So important to keep diaries of these dark days not only to reduce our anxieties and settle our nerves but also for the benefit of future historians. Without diarists we wouldn’t know much about the personal side of our history (Pedr ap Llwyd, Twitter, March 18, 2020)
WFH: DAY 2. (In the background: Samuel Barber’s Violin Concerto Op.14 (1939).) 8.30 am: A communion. 9.00 am: I would’ve been conducting my first third-year painting tutorial of the day. Instead, I was rationalising my Post-its for today’s and the coming week’s tasks, across the board of my activities. From now on, the difference between term time and vacation time will become increasingly blurred. Like a prisoner in solitary confinement, I needed ways of inscribing on the cell-wall a line for each day of this crisis: marking time.
The thought struck me: ‘Will I ever see my third-year students again?’ The real-world, face-to-face academic year is now over, for all intents and purposes. Teaching and assessment continue on-line only. No one knows whether there’ll be a Graduation Ceremony, for we might remain in this crisis for many months to come. All staff, however, are committed to redeeming what we can from this ‘train crash’. 10.30 am: Desktop cleared of residual documentation from yesterday’s exchanges and updates, I looked to the now.
12.00 pm: I conducted the first on-line tutorial with one of my third-year painting tutorials. It was text-based, but serviceable. By this time next week, I hope to be running video-chats. Presently, however, the students’ priority is abandoning ship. I’ve five Microsoft Teams groups supporting my on-line provision to oversee. They must be tightly disciplined. Crisis doesn’t mean chaos.
Many of my activities were undertaken in parallel. I scanned the computer screens for signals of presence, deliveries, prompts, and alerts. It was all rather manic. However, I suspect that this period is the storm before the calm. By the close of the month, the new routine will be well-oiled and familiar to both staff and students. We can do this, together!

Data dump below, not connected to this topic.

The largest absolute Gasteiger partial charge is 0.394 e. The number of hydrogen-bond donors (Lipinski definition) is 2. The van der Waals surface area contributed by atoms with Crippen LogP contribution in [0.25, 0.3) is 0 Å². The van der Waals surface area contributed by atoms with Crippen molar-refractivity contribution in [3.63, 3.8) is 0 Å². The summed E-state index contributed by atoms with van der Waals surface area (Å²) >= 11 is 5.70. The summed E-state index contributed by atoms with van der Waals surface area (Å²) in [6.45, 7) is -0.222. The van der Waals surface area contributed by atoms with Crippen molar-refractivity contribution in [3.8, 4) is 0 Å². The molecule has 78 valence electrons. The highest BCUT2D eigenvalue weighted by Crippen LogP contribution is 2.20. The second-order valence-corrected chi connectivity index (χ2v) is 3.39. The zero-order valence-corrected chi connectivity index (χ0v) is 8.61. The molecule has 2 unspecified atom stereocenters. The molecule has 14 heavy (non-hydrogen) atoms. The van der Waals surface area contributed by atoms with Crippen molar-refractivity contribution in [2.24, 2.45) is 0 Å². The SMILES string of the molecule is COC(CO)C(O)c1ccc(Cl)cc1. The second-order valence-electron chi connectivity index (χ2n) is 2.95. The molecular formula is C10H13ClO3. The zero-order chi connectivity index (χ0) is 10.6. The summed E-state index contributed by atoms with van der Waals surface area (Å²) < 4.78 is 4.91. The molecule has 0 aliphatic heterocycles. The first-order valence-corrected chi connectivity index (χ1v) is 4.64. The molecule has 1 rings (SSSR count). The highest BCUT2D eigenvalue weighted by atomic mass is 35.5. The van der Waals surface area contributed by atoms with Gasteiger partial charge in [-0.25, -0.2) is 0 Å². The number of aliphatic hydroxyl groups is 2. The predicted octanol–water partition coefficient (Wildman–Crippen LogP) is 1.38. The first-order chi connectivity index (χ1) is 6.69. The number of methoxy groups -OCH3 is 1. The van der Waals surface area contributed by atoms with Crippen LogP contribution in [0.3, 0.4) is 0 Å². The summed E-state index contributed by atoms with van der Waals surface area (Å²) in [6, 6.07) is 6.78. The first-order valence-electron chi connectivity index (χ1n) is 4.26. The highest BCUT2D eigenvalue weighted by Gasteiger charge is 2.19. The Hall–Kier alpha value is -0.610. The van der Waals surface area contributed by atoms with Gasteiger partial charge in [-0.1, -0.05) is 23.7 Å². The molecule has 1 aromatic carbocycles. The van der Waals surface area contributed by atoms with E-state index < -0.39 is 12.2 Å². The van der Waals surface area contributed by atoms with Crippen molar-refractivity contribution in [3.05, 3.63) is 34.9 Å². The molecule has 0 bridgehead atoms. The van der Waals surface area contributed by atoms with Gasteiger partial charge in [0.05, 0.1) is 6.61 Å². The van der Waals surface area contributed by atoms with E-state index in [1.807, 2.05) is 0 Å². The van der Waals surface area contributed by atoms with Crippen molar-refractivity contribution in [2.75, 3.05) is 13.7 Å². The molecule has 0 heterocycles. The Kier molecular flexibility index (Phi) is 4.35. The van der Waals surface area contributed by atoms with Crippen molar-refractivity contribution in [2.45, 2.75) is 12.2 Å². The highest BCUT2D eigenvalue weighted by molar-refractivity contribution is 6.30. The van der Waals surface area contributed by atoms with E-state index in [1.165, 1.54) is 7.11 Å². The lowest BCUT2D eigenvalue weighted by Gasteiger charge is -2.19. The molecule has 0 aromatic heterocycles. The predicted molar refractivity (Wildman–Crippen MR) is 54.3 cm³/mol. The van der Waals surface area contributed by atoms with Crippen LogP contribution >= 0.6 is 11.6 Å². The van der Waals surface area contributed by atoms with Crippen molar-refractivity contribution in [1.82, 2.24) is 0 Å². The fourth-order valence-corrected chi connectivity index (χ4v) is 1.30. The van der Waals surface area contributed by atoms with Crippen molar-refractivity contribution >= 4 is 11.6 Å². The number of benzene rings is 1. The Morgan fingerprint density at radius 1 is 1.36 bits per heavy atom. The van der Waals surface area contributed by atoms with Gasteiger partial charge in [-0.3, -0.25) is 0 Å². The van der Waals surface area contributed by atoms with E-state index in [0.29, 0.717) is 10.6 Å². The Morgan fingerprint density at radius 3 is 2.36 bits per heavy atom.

1.30 pm: After lunch, I visited the School to pick up a delivery. A spirit pervaded the building that I associate with grieving. As a community, we’ve been tutored by sadness too many times during this last year already.
2.00 pm: The priority for the afternoon was dispatching my contribution to the PhD award process. My afternoon distraction, was installing a pair of ‘reducers’, which would facilitate mounting a pair of monitor speakers on camera tripods for the purpose of public presentations within modest-size spaces, It’s only a small thing, but serves the purpose precisely. There’s a beauty in that:
4.45 pm: I made a start on re-engaging my undergraduate and postgraduate tutorials next week. Quite how many students will be happy video-chatting remains to be seen.
6.45 pm: Practise session. I sense that I’d understood something about the expressive potential of, and relationship between, the plectrum, the strings, and the fingers. Once known, it seemed so fundamental. But don’t all realisations?:
7.30 pm: I began sending out emails to my tutees in a bid to arrange tutorials for what would have been the last week of term before the Easter vacation. My policy is to keep to the days and times that have been established for consultations – to maintain the routine and, thus, a sense of normality. To the contrary: the Church in Wales, following the Church of England, have cancelled all services. Morning Prayer would have to be a DIY affair for the foreseeable future.